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  1. #1

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    4x5 Replacement for Ilford Panf+ (Efke 50?)

    Hello All,

    I'm starting with 4x5, for my 1'st shoots I'll be using some Rollei SD and Tri-X a friend gave me, but the film I usually use in 120mm is Ilford PanF+.

    I know that PanF+ is not available in 4x5, so I was wondering if there could be a close match for it. What I'm mostly looking for are the contrast and tonalities of PanF and not specifically the speed. Any ideas?

    When looking for information about this on the net I came across Efke 50, from the limited information I could get about this film, it sounds something I might try, but there's nothing telling me that this is what I'm really looking for. Does anyone have experience with both PanF and Efke 50?

    Thanks All,

    -Rui Cardoso

  2. #2

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    I also use Pan F as my preferred medium format B&W film and when I moved to 5x4 I had the same conundrum.

    I've used Adox/Efke CHS25 developed in Neofin Blue which gives a similarly contrasty performance as Pan F and with perhaps even better tonality. The downside is that, for me at least, it feels very thin compared with Ilford film and curls up all the time. There have also been horror stories about banding and other emulsion issues with the Adox films which is something I've never experienced with Ilford.

    Because of these issues I generally use Fomapan 100 which gives less contrasty results compared with Pan F but the tonality is excellent and actually not too far removed from Pan F when printed on harder grade paper.

    Barry
    My website: Light Work

  3. #3
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    Efke 25 (Adox 25)

    I would suggest Eke (Adox) 25 as a starting point to see what you think. The biggest problem I had with this film was its explosive reaction to full strength developers and very short development times. Once I backed down a bit on dilution, things were much better. I'm using pyrocat-hd (from photographers formulary, made with glycol because it lasts long on the shelf) with a dilution of 1:1:150 and getting very nice results now. You can also use rodinal at 1:100 or dilute hc110.

    Very nice film for tonality and contrast once you get a feel for it. Give it a try and see what happens. tim
    Last edited by noseoil; 09-16-2007 at 08:38 AM. Click to view previous post history.

  4. #4

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    Why not look for FOMA film.... I have used them all the time I have been shooting LF....
    You kan get them from www.fotoimpex.de... or from http://www.retrophotographic.com/

    erik

    I develop FOMA in DiaFine or in APH 09 ( 100 Iso. 1:80 for 45 min and it is working)
    Last edited by Erik Hartmann; 08-20-2007 at 08:31 AM. Click to view previous post history. Reason: spelling

  5. #5

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    Dear Rui,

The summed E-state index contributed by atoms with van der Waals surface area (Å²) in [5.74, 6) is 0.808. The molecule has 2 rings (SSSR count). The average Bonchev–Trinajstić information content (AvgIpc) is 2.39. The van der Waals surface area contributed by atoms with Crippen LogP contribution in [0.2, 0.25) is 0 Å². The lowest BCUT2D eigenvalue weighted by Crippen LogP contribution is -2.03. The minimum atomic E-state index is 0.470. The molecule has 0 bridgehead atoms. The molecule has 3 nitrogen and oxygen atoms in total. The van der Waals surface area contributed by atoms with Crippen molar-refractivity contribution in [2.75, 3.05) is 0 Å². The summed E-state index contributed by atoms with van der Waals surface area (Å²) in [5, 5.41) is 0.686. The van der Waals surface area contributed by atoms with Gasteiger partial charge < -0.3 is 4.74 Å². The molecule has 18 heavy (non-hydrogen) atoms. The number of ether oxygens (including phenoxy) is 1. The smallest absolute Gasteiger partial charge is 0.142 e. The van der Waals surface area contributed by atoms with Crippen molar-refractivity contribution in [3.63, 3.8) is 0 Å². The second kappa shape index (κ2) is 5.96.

Try Delta 100. IMHO it is much closer to PanF+ than Efke 25. Keep in mind that I have not tried Efke 25 in sheets, only 35mm and it is a lovely film. No experience with Efke 50.

    Neal Wydra

  6. #6

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    Both Efke 25 and Delta 100 work well developed in Pyrocat-HD
    Tom Hoskinson
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    Everything is analog - even digital :D

  7. #7
    JLP
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    Both Efke 25 and Delta 100 work well developed in Pyrocat-HD
    Tom, how do you develop Delta 100 in Pyrocat? Believe we dev TMY identical so i imagine that your Delta 100 time would be close to what i need to.
    Thanks.


    jan

  8. #8
    Thomas Bertilsson's Avatar
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    I would say it depends on what you photograph and what type of filtration you use. Efke 25 is ortho-chromatic, so orange filtration will not work like you're used to, and red will not work at all. Tones in the sky will be vastly different. Since you're on larger film, grain is most likely not an issue. I would try ISO 100 films. Delta 100 has been suggested. Daniel Lin uses that with Pyrocat-HD and it looks amazing in his capable hands. Efke 100 (panchromatic), and Foma 100 are good suggestions too.
    With that said, Efke 25 really is fantastic film. The slow speed in larger format forces you into reciprocity failure range quite often, though, with long exposures. But you can, of course, use that to your advantage too if you like shooting wide open.
    I would probably recommend Efke 100.
    - Thomas
    "Often moments come looking for us". - Robert Frank

    "Make good art!" - Neil Gaiman

    "...the heart and mind are the true lens of the camera". - Yousuf Karsh

  9. #9

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    Thomas is right, I forgot to mention something: I shoot mostly landscapes and most of the time through an orange filter.

    I understand there's an Efke Ortho 25 and a CHS 25, I assumed the CHS version would be a panchromatic film, isn't this correct?

    -Rui

  10. #10
    Ole
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    AFAIK the CHS 25 is just another name for EFKE 25. It's not orthochromatic, but it's not quite panchromatic either: The sensitivity drops off sharply in the red wavelengths, so that you get very low sensitivity to red. It's called orthopanchromatic.

    You can use it with an orange filter, but the filter factor will be higher than with a fully panchromatic film.
    -- Ole Tjugen, Luddite Elitist
    Norway

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